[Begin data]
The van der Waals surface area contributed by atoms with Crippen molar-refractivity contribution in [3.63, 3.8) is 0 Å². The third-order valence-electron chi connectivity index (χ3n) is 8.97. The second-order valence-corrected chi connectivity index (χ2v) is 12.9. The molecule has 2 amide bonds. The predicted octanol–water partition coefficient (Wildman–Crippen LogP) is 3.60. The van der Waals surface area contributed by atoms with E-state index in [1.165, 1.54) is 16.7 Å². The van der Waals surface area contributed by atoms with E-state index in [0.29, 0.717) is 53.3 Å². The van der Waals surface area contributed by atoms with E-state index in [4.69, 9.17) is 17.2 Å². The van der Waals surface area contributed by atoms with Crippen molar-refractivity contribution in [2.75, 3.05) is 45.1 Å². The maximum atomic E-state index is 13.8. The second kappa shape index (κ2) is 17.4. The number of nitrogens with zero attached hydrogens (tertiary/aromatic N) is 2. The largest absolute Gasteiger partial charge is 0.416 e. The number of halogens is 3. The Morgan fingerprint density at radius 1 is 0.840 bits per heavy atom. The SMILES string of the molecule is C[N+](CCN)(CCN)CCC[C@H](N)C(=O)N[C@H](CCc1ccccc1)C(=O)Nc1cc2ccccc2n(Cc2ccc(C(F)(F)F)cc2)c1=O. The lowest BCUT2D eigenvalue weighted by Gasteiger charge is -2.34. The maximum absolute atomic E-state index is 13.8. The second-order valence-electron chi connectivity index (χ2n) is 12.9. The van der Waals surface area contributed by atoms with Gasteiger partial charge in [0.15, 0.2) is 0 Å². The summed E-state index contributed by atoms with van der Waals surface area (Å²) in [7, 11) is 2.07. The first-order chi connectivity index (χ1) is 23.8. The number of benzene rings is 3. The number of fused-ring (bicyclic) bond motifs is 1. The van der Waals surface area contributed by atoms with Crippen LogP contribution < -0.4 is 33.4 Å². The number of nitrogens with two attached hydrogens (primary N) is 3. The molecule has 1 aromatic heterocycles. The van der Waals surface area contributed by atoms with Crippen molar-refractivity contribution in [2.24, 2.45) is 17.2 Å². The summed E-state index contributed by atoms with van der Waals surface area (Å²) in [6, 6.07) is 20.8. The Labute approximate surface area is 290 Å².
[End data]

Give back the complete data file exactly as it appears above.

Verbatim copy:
The van der Waals surface area contributed by atoms with Crippen molar-refractivity contribution in [3.63, 3.8) is 0 Å². The third-order valence-electron chi connectivity index (χ3n) is 8.97. The second-order valence-corrected chi connectivity index (χ2v) is 12.9. The molecule has 2 amide bonds. The predicted octanol–water partition coefficient (Wildman–Crippen LogP) is 3.60. The van der Waals surface area contributed by atoms with E-state index in [1.165, 1.54) is 16.7 Å². The van der Waals surface area contributed by atoms with E-state index in [0.29, 0.717) is 53.3 Å². The van der Waals surface area contributed by atoms with E-state index in [4.69, 9.17) is 17.2 Å². The van der Waals surface area contributed by atoms with Crippen molar-refractivity contribution in [2.75, 3.05) is 45.1 Å². The maximum atomic E-state index is 13.8. The second kappa shape index (κ2) is 17.4. The number of nitrogens with zero attached hydrogens (tertiary/aromatic N) is 2. The largest absolute Gasteiger partial charge is 0.416 e. The number of halogens is 3. The Morgan fingerprint density at radius 1 is 0.840 bits per heavy atom. The SMILES string of the molecule is C[N+](CCN)(CCN)CCC[C@H](N)C(=O)N[C@H](CCc1ccccc1)C(=O)Nc1cc2ccccc2n(Cc2ccc(C(F)(F)F)cc2)c1=O. The lowest BCUT2D eigenvalue weighted by Gasteiger charge is -2.34. The maximum absolute atomic E-state index is 13.8. The second-order valence-electron chi connectivity index (χ2n) is 12.9. The van der Waals surface area contributed by atoms with Gasteiger partial charge in [0.15, 0.2) is 0 Å². The summed E-state index contributed by atoms with van der Waals surface area (Å²) in [7, 11) is 2.07. The first-order chi connectivity index (χ1) is 23.8. The number of benzene rings is 3. The number of fused-ring (bicyclic) bond motifs is 1. The van der Waals surface area contributed by atoms with Crippen LogP contribution < -0.4 is 33.4 Å². The number of nitrogens with two attached hydrogens (primary N) is 3. The molecule has 1 aromatic heterocycles. The van der Waals surface area contributed by atoms with Crippen molar-refractivity contribution in [2.24, 2.45) is 17.2 Å². The summed E-state index contributed by atoms with van der Waals surface area (Å²) in [6, 6.07) is 20.8. The Labute approximate surface area is 290 Å².